- Integer factorization, such as Rivest, Shamir, and Adleman (RSA) and Digital Signature Algorithm (DSA), relies on the fact that it’s easy to multiply two very large prime numbers but practically difficult to factorize the result back to recover the primes. 3072-bit RSA is the default key type and size produced by
- Elliptic curve cryptography, such as Elliptic Curve Digital Signature Algorithm (ECDSA) and Ed25519, relies on certain elliptic curves and their discrete logarithm problem being hard. Where supported, elliptic curve keys often provide improved performance and simpler usage than integer factorization keys. Many modern configurations standardize on Ed25519 keys.
SSH host keys
A discussion about SSH keys is incomplete without talking about SSH host keys. Just as SSH keys are used to verify a client’s identity, host keys are used to verify the identity of a server.
Like SSH keys, the host keys are generated in pairs of public and private keys. They are automatically created when OpenSSH is installed. Usually, they’re stored in the
/etc/ssh directory with the file names
ssh_host_ed25519_key. The corresponding public keys end in
How SSH keys are used
When a client requests an SSH connection, the server provides its public host key to the client. If the client has never made an SSH connection to this server before, SSH shows a fingerprint of the server’s public host key:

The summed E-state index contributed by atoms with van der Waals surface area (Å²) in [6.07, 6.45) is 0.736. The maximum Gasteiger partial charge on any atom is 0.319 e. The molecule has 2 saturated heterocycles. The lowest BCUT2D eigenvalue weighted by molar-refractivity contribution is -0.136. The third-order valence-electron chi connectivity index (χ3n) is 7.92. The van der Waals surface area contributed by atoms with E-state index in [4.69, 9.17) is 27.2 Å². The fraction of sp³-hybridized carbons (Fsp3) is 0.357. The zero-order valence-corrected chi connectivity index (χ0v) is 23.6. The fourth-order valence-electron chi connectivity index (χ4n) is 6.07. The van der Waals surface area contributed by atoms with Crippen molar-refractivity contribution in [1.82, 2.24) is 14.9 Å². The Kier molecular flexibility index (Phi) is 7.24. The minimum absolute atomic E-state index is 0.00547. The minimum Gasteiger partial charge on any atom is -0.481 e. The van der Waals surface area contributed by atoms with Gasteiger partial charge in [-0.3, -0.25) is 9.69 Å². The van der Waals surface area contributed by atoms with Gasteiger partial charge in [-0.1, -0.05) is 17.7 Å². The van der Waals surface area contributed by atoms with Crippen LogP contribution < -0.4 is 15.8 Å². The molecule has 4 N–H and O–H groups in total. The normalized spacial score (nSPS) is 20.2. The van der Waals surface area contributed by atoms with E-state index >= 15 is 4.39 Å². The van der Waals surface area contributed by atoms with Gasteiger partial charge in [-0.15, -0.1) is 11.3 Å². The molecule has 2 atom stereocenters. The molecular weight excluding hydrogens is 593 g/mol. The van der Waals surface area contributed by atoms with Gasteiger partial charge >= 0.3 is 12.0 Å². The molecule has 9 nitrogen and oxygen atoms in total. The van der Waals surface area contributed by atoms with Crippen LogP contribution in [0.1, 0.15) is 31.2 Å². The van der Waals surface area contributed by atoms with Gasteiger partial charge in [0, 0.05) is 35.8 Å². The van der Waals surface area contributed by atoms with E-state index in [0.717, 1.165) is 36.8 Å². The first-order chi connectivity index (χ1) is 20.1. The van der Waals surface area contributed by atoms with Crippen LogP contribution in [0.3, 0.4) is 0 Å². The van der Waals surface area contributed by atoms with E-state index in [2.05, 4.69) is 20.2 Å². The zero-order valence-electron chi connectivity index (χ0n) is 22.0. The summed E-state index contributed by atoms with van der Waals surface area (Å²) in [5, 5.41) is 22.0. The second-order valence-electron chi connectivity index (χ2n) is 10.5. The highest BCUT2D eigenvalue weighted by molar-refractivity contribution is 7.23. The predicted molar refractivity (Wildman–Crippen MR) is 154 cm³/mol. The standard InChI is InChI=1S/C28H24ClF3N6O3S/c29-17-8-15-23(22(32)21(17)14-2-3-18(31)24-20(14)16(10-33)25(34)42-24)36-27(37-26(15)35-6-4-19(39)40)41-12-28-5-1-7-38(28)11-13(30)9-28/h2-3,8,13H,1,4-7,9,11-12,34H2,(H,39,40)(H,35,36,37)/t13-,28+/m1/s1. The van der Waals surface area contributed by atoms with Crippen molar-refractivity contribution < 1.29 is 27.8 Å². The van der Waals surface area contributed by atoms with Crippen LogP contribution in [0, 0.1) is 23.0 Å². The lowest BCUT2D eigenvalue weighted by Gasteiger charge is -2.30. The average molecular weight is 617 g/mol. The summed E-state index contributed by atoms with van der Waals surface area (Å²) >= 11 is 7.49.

$ ssh email@example.com
The authenticity of host '192.168.0.4 (192.168.0.4)' can't be established.
ED25519 key fingerprint is SHA256:5lkC61T+vQ7mR4INcwBktQaolmAswQx9bws/cT+A/Kc.
This key is not known by any other names
Are you sure you want to continue connecting (yes/no/[fingerprint])?
Once the client verifies and accepts the fingerprint, it is stored in the
~/.ssh/known_hosts file and will be automatically verified when used again.
Once the server is verified, both parties use algorithms like Diffie-Hellman key exchange and elliptic-curve Diffie-Hellman key exchange to create a shared secret that is used to encrypt subsequent communication.
In the next step, user authentication takes place using the user’s SSH keys. Briefly, the process is as follows:
- The client sends an ID for the key pair it wishes to authenticate itself with, and the server checks the
.ssh/authorized_keysfile of the account the client wants to log into. If a public key with the given ID is found, the server generates a challenge.